2011 Slovenia - Telecoms, IP Networks, Digital Media and Forecasts

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Last updated: 10 Aug 2011 Update History

Report Status: Archived

Report Pages: 63

Publication Overview

This report provides a comprehensive overview of trends and developments in Slovenia’s telecommunications market. The report analyses the mobile, Internet, broadband, digital TV and converging media sectors. Subjects include:

  • Market and industry analyses, trends and developments;
  • Facts, figures and statistics;
  • Industry and regulatory issues;
  • Infrastructure;
  • Major players, revenues, subscribers, ARPU, MoU;
  • Internet, VoIP, IPTV;
  • Mobile voice and data markets;
  • Broadband (FttH, DSL, cable TV, wireless);
  • Convergence and digital media;
  • 3G subscriber and mobile ARPU forecasts to 2015;
  • Broadband market forecasts for selective years to 2020.

Key developments:

Mobitel merges with parent company; mobile broadband accounting for over a third of mobile subscribers; Si.Mobil expands HSPA+ upgrade to 85% of the population; Mobitel launches trial LTE service; Telekom Slovenije unbundles fibre infrastructure; CATV retains 52% share of TV subscribers; FttH subscriber base increases 11% in 2010; government broadband program targets extending FttH to 90% of the population by 2020; sharp rise in VoIP connection as PSTN declines; telecoms sector investment recovers from economic downturn; regulator’s 2010 market report and Q1 2011 update; operator data to Q1 2011.

Companies covered in this report include:

Si.Mobil, Mobitel, Tušmobil, T-2, debitel, Telekom Slovenije, Telemach, Amis Telekom, Serbia Broadband, Tuštelekom.

Researcher:- Henry Lancaster
Current publication date:- August 2011 (10th Edition)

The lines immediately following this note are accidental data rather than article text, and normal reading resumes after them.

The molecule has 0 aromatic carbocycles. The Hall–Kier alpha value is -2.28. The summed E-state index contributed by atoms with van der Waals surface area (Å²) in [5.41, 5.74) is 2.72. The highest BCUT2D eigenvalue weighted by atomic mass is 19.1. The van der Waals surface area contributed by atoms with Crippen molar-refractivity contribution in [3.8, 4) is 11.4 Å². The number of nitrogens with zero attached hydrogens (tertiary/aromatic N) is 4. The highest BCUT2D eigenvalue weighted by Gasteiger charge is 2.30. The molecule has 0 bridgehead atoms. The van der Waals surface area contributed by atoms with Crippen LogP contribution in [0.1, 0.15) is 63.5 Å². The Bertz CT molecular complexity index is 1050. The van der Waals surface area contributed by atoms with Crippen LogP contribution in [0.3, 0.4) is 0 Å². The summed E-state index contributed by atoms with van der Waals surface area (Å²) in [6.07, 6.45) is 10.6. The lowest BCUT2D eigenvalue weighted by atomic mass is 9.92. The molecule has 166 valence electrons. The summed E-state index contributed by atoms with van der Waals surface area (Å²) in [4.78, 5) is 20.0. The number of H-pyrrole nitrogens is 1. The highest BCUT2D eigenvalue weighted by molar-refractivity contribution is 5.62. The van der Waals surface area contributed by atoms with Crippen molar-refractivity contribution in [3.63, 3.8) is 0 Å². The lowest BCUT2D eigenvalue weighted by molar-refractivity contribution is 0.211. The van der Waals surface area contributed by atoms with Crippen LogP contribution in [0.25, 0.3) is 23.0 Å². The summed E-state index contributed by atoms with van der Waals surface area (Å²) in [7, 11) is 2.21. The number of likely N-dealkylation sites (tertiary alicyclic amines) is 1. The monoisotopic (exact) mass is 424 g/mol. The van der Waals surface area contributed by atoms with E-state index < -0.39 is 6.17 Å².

Executive Summary

Regulator’s fibre access measures kick start flagging FttH investment

BuddeComm’s annual publication, Slovenia - Telecoms, IP Networks, Digital Media and Forecasts, provides a comprehensive overview of the trends and developments in the telecommunications and digital media markets in one of Eastern Europe’s smaller but more progressive markets. It includes the regulator’s 2010 annual report and Q1 2011 market updates as well as operator data for Q1 2011.

A comparatively prosperous Eastern European country, Slovenia was one of the ten accession countries to the European Union (EU) in 2004. It had one of the strongest economies among the new accession states, being the first among them to adopt the euro. However, the global financial crisis has negatively impacted the economy in recent years, exacerbated by the country’s reliance on exports, particularly to its main trading partners Germany and Italy. The economy contracted by an estimated 7.8% in real terms during 2009, though the EU estimates 1.1% real GDP growth for 2010, rising to 1.8% for 2011 on the back of continued government policy support and a pickup in external demand. Economic growth was estimated at 0.9% in 2010, and is forecast at 2.5% in 2011 and 3.1% in 2012 in expectation of improving conditions on the labour market and in construction and related activities.

The telecoms market has fared relatively well during the downturn due to relatively low debts levels among telcos and stable cash flows. Identified risks include subdued growth prospects and difficulty in access new financing sources. Nevertheless, the economic crisis initially affected the construction of fibre networks where the main operators largely halted their investment and programs in 2009. To stimulate the sector, the regulator has complemented its measure on unbundling copper infrastructure by unbundling the fibre loop as well.

The telecom sector overall contributed 3.6% to GDP, compared to the EU average of 2.8%. Telecom sector revenue increased 2.76% in 2009, year-on-year, reaching €1.266 billion, and is expected to reach €1.3 billion for 2010 and €1.35 billion in 2011.